You can pick up a mini tripod for your compact camera over at Meritline today for just $0.74 with shipping included. Just add the tripod to your shopping cart and enter the coupon code MLCKXFHUER0503NL1 at the checkout screen.
If you’ve ever wanted to know what the guts of a Nikon D5100 look like, iFixit just published a meticulously documented teardown of the camera. Aside from pointing out the various parts found in the body, an interesting conclusion the iFixit team came to was that the D5100 has a horrible “Repairability Score” of 2/10, where 10 is easiest to repair. The reason? “Approximately 4 billion screws hold the device together” (They’re exaggerating, of course). Read more…
The Frazier Ultimate lens is like the universe’s anti-matter to the Canon 50mm f/1.0 that we shared yesterday. Rather than have a tiny depth of field and tons of bokeh, the Frazier lens is one that has massive depth of field, allowing both the foreground and background of the image to be in focus at the same time. It’s widely used in Hollywood and in wildlife documentaries, and the video above shows some of the visual tricks you can do when having infinite DoF.
Top of the line DSLR cameras are cheaper, more versatile, and superior in most specs when compared to the $7,000 Leica M9, so why would a photographer ever choose an M9? In this video, NYC hip hop photographer John Ricard argues that it boils down to two things: usability and focus.
One of the biggest hits this past April Fool’s Day was RE-35, a futuristic cartridge that transforms any 35mm film camera into a digital one. As the website went viral, many people actually thought it was a real product, prompting the design company behind the design to issue a notice on the website explaining that it was fake. As stated by numerous readers, digital film isn’t exactly a new idea — an actual company called Silicon Film attempted this product about a decade ago (and even gave a demo at PMA 2001) but ran into “storage, battery, environment and sensor size limitations“.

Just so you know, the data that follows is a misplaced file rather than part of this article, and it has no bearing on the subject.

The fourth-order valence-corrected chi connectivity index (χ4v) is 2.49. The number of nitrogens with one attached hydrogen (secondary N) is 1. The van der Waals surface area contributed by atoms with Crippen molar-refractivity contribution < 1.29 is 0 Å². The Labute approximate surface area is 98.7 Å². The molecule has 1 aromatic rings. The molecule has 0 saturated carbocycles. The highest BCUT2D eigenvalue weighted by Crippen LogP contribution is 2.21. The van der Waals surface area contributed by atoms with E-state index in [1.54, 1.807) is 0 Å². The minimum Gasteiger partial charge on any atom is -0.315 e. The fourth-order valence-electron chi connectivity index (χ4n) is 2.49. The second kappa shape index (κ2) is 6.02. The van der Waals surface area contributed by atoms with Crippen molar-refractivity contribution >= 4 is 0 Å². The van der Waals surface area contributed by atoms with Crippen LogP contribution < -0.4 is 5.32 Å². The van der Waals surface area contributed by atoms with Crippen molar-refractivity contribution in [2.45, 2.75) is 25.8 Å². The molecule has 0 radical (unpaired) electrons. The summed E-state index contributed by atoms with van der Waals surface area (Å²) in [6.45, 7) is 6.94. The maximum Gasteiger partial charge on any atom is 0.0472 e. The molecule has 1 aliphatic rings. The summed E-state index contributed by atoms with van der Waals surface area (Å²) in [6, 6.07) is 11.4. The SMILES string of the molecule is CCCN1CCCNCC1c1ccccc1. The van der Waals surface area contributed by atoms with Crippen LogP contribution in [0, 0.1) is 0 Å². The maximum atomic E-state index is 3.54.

Judging from the response to this April Fool’s Prank, however, it’s pretty clear that this is an idea that would be enormously popular with photographers if it were to actually exist and perform reasonably well. The above illustration is another concept design for “digital film”, created by students of Hongik University for the iF Design Awards this year. Read more…
If Doctor Octopus were to design a DIY flash accessory, it might look a little something like this. German microbiologist Marcell Nikolausz has been experimenting with using fiber optics to split a single flash unit’s light into multiple light sources. Optical fibers are threaded through Gorillapod-style Loc-Line channels, allowing flexible and stable positioning of the light sources. Each individual light source can be controlled using various modifiers (e.g. diffusers, gels, etc..), changing their quality and intensity.
For some sample photographs taken with this contraption, check out this set of photos. You can also learn more about Nikolausz’s experimentation on his blog.
Most modern tripods are made of materials that are designed to be light-weight yet stable. If having the lightest of tripods isn’t a requirement for you, then check out these hand-made wooden tripods from the German company Berlebach. Though they can weigh in at 6+ pounds, the solid ash wood legs are supposedly better at dampening vibration than steel, carbon, or aluminum. Plus, they look pretty snazzy.
No, this isn’t some advanced beam weapon from a sci-fi flick. It’s actually a do-it-yourself ring flash created using 150 optical fibers, with one end wrapped over the pop-up flash of the DSLR and the other end spitting out the photons in a ring-shape. If you want to learn how to make your own, here’s an in-depth writeup on how this was constructed.
I needed a foot switch for my DSLR camera so that I could take hands-free pictures. On a long-shot, I went down to the local Radioshack to see if they had one. As expected, they didn’t have any camera foot switches, but I did luck out that they had all the parts necessary to build my own. Here is how to throw together a 5-minute camera foot switch with easily obtainable parts from Radioshack. Read more…